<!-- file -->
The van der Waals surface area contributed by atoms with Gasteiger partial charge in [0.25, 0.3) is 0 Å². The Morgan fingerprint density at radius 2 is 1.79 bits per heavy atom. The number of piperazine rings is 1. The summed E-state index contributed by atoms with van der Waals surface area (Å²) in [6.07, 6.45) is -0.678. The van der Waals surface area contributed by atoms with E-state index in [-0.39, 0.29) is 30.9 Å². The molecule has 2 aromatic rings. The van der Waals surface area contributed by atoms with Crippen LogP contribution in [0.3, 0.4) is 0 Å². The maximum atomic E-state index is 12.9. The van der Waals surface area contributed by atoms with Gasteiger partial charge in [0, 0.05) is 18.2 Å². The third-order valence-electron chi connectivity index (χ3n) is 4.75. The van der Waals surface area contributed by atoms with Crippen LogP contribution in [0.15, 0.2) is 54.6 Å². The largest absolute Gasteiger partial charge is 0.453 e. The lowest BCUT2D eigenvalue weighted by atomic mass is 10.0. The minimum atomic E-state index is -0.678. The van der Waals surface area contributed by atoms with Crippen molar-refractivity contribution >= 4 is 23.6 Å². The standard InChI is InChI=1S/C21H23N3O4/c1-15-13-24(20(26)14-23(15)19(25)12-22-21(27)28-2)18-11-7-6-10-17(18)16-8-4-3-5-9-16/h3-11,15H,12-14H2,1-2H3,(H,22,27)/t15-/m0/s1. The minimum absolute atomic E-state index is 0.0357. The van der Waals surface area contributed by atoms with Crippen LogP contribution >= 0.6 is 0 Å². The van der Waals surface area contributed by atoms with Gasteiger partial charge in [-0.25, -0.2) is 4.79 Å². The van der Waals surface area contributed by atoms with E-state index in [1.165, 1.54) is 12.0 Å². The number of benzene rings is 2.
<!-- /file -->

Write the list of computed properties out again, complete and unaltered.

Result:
The van der Waals surface area contributed by atoms with Gasteiger partial charge in [0.25, 0.3) is 0 Å². The Morgan fingerprint density at radius 2 is 1.79 bits per heavy atom. The number of piperazine rings is 1. The summed E-state index contributed by atoms with van der Waals surface area (Å²) in [6.07, 6.45) is -0.678. The van der Waals surface area contributed by atoms with E-state index in [-0.39, 0.29) is 30.9 Å². The molecule has 2 aromatic rings. The van der Waals surface area contributed by atoms with Crippen LogP contribution in [0.3, 0.4) is 0 Å². The maximum atomic E-state index is 12.9. The van der Waals surface area contributed by atoms with Gasteiger partial charge in [0, 0.05) is 18.2 Å². The third-order valence-electron chi connectivity index (χ3n) is 4.75. The van der Waals surface area contributed by atoms with Crippen LogP contribution in [0.15, 0.2) is 54.6 Å². The largest absolute Gasteiger partial charge is 0.453 e. The lowest BCUT2D eigenvalue weighted by atomic mass is 10.0. The minimum atomic E-state index is -0.678. The van der Waals surface area contributed by atoms with Crippen molar-refractivity contribution >= 4 is 23.6 Å². The standard InChI is InChI=1S/C21H23N3O4/c1-15-13-24(20(26)14-23(15)19(25)12-22-21(27)28-2)18-11-7-6-10-17(18)16-8-4-3-5-9-16/h3-11,15H,12-14H2,1-2H3,(H,22,27)/t15-/m0/s1. The minimum absolute atomic E-state index is 0.0357. The van der Waals surface area contributed by atoms with Crippen LogP contribution >= 0.6 is 0 Å². The van der Waals surface area contributed by atoms with Gasteiger partial charge in [-0.25, -0.2) is 4.79 Å². The van der Waals surface area contributed by atoms with E-state index in [1.165, 1.54) is 12.0 Å². The number of benzene rings is 2.